Masters degrees in Mental Philosophy examine the philosophy of thinking and the mind, covering topics such as cognition and mental reasoning.
Related postgraduate specialisms include Epistemology, Mind and Language. Entry requirements typically include an appropriate undergraduate degree such as History, Philosophy or Psychology.
Philosophy of the Mind explores the mind-body paradigm, analysing the ways in which the brain is related to the mind, aiming to pinpoint what consciousness is and assessing issues such as free will.
Dualism and monism are the two major competing philosophies in this field. The former asserts that the mind and body are two separate entities, while the latter posits that the mind and body are not distinct ontological entities.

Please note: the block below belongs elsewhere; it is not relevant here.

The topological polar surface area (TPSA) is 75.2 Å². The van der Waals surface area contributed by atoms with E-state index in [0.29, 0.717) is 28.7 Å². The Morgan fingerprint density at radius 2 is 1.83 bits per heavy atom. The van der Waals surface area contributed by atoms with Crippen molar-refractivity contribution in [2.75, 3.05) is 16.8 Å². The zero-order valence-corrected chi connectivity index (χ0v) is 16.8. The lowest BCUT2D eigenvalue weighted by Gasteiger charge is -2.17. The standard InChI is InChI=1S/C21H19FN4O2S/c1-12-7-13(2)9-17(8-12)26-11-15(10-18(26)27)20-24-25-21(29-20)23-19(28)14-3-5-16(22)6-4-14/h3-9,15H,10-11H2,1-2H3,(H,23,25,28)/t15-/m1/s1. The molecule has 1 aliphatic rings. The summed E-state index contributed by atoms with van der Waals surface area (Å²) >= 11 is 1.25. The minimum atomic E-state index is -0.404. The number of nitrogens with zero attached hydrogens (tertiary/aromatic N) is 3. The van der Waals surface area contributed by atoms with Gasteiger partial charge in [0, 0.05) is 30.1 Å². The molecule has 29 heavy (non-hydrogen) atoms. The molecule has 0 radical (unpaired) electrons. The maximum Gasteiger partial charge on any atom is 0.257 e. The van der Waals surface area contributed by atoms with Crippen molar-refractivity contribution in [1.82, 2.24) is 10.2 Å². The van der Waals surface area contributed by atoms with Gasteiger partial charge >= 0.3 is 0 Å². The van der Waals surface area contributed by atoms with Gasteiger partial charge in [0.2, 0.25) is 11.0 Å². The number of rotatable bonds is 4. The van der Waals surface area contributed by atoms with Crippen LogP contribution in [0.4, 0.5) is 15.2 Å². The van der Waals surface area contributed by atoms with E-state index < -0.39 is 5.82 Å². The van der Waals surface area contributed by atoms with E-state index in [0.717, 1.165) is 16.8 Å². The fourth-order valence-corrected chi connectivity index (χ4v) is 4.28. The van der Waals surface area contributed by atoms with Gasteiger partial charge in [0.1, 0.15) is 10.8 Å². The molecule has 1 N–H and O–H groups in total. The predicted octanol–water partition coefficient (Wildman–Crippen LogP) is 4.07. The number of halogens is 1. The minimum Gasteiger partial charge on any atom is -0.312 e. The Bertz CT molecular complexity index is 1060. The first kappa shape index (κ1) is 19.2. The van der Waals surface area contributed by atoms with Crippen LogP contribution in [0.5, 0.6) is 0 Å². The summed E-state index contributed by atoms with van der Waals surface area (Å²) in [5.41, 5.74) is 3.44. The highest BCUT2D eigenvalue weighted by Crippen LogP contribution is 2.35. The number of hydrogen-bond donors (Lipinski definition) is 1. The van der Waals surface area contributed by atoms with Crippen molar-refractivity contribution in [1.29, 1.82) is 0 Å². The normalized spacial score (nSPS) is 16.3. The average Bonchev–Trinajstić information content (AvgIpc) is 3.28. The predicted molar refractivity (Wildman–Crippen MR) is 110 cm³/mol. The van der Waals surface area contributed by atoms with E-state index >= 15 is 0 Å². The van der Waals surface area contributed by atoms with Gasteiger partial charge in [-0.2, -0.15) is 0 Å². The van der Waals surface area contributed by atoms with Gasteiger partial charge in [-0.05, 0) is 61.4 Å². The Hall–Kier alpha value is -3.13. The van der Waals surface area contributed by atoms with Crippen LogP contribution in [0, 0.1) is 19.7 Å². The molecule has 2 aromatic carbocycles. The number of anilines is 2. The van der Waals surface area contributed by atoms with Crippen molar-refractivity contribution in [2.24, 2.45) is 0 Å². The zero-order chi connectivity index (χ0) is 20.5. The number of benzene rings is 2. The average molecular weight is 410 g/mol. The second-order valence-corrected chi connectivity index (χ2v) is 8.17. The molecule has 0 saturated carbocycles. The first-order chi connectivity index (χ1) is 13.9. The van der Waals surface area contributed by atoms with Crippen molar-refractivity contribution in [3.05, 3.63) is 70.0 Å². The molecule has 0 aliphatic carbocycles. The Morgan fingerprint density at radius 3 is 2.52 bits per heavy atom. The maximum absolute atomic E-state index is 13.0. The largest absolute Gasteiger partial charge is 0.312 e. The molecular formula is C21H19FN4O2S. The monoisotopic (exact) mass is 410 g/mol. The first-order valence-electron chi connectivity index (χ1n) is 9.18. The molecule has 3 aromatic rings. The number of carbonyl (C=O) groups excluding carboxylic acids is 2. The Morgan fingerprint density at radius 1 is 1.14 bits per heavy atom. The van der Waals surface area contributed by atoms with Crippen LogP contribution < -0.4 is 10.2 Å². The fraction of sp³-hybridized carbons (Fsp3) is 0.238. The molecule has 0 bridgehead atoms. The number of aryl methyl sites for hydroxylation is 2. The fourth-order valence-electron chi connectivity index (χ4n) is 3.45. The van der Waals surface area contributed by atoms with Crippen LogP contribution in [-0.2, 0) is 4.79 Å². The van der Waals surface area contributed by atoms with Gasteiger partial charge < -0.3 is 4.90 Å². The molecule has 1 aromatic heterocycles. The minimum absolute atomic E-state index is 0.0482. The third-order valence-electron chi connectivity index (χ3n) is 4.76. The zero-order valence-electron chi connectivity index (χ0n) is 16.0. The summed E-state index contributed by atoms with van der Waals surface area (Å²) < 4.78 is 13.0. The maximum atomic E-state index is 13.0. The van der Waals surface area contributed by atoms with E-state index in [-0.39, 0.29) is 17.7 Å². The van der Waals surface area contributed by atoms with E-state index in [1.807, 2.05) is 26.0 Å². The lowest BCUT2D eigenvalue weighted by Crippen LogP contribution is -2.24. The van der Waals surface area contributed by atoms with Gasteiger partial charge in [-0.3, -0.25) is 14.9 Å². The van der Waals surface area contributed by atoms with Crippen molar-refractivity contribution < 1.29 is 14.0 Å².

Within these schools of thought (no pun intended), you may investigate the ways in which mental states drive our actions, and explore emotional responses to various situations. Or, you might explore differences in mental perceptions, for example colour. Fields outside of Philosophy like cognitive neuroscience could also form part of the syllabus.
Careers are highly varied for Mental Philosophy students, and may include roles in academia and publishing, journalism and broadcasting, and even the development of robotics and artificial intelligence (AI).